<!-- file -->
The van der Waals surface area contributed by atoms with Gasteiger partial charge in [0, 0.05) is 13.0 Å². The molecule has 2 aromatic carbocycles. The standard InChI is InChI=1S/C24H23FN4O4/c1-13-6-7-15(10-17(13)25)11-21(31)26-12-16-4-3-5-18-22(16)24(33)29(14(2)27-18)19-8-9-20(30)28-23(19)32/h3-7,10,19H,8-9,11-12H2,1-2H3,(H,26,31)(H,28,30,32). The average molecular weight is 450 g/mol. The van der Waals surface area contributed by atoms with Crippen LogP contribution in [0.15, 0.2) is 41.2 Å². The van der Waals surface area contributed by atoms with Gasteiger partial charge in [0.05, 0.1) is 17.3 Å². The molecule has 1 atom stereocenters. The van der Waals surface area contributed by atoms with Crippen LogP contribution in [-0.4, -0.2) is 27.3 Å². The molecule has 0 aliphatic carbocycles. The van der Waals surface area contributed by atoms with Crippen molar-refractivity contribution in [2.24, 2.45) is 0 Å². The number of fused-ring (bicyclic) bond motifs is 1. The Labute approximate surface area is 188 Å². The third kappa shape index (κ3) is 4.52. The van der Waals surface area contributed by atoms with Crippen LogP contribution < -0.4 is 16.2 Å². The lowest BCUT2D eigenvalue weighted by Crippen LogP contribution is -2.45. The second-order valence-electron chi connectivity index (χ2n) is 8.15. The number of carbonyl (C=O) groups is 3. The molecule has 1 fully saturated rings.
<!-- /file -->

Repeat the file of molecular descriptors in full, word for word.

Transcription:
The van der Waals surface area contributed by atoms with Gasteiger partial charge in [0, 0.05) is 13.0 Å². The molecule has 2 aromatic carbocycles. The standard InChI is InChI=1S/C24H23FN4O4/c1-13-6-7-15(10-17(13)25)11-21(31)26-12-16-4-3-5-18-22(16)24(33)29(14(2)27-18)19-8-9-20(30)28-23(19)32/h3-7,10,19H,8-9,11-12H2,1-2H3,(H,26,31)(H,28,30,32). The average molecular weight is 450 g/mol. The van der Waals surface area contributed by atoms with Crippen LogP contribution in [0.15, 0.2) is 41.2 Å². The van der Waals surface area contributed by atoms with Gasteiger partial charge in [0.05, 0.1) is 17.3 Å². The molecule has 1 atom stereocenters. The van der Waals surface area contributed by atoms with Crippen LogP contribution in [-0.4, -0.2) is 27.3 Å². The molecule has 0 aliphatic carbocycles. The van der Waals surface area contributed by atoms with Crippen molar-refractivity contribution in [2.24, 2.45) is 0 Å². The number of fused-ring (bicyclic) bond motifs is 1. The Labute approximate surface area is 188 Å². The third kappa shape index (κ3) is 4.52. The van der Waals surface area contributed by atoms with Crippen LogP contribution < -0.4 is 16.2 Å². The lowest BCUT2D eigenvalue weighted by Crippen LogP contribution is -2.45. The second-order valence-electron chi connectivity index (χ2n) is 8.15. The number of carbonyl (C=O) groups is 3. The molecule has 1 fully saturated rings.